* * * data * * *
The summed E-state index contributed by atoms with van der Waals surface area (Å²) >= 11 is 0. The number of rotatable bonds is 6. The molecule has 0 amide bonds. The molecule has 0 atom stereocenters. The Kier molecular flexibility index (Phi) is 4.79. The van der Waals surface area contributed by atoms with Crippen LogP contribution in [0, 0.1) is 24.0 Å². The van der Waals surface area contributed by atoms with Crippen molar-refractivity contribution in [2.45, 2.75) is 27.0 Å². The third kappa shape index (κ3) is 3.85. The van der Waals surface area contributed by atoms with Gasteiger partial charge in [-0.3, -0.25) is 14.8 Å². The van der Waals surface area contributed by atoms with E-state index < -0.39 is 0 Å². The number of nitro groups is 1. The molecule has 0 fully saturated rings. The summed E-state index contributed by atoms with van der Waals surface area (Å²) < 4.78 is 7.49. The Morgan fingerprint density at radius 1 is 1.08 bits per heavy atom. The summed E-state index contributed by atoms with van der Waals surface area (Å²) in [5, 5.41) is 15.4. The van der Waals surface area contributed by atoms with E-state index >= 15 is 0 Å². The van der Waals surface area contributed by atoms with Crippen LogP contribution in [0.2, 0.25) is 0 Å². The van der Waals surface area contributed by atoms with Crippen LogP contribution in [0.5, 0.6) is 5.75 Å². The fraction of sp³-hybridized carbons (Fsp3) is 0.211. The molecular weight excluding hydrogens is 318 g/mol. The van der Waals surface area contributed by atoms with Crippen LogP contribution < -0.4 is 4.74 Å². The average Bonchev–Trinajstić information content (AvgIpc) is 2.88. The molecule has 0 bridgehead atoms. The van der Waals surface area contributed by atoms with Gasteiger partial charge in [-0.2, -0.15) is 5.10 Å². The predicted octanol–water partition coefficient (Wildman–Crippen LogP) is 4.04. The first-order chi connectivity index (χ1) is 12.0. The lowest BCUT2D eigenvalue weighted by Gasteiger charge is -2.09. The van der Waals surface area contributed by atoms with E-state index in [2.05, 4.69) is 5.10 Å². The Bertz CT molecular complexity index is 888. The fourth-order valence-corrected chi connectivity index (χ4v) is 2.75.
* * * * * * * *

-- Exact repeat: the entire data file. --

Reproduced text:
The summed E-state index contributed by atoms with van der Waals surface area (Å²) >= 11 is 0. The number of rotatable bonds is 6. The molecule has 0 amide bonds. The molecule has 0 atom stereocenters. The Kier molecular flexibility index (Phi) is 4.79. The van der Waals surface area contributed by atoms with Crippen LogP contribution in [0, 0.1) is 24.0 Å². The van der Waals surface area contributed by atoms with Crippen molar-refractivity contribution in [2.45, 2.75) is 27.0 Å². The third kappa shape index (κ3) is 3.85. The van der Waals surface area contributed by atoms with Gasteiger partial charge in [-0.3, -0.25) is 14.8 Å². The van der Waals surface area contributed by atoms with E-state index < -0.39 is 0 Å². The number of nitro groups is 1. The molecule has 0 fully saturated rings. The summed E-state index contributed by atoms with van der Waals surface area (Å²) < 4.78 is 7.49. The Morgan fingerprint density at radius 1 is 1.08 bits per heavy atom. The summed E-state index contributed by atoms with van der Waals surface area (Å²) in [5, 5.41) is 15.4. The van der Waals surface area contributed by atoms with E-state index >= 15 is 0 Å². The van der Waals surface area contributed by atoms with Crippen LogP contribution in [0.2, 0.25) is 0 Å². The van der Waals surface area contributed by atoms with Crippen LogP contribution in [0.5, 0.6) is 5.75 Å². The fraction of sp³-hybridized carbons (Fsp3) is 0.211. The molecular weight excluding hydrogens is 318 g/mol. The van der Waals surface area contributed by atoms with Crippen LogP contribution < -0.4 is 4.74 Å². The average Bonchev–Trinajstić information content (AvgIpc) is 2.88. The molecule has 0 bridgehead atoms. The van der Waals surface area contributed by atoms with Gasteiger partial charge in [-0.2, -0.15) is 5.10 Å². The predicted octanol–water partition coefficient (Wildman–Crippen LogP) is 4.04. The first-order chi connectivity index (χ1) is 12.0. The lowest BCUT2D eigenvalue weighted by Gasteiger charge is -2.09. The van der Waals surface area contributed by atoms with E-state index in [2.05, 4.69) is 5.10 Å². The Bertz CT molecular complexity index is 888. The fourth-order valence-corrected chi connectivity index (χ4v) is 2.75.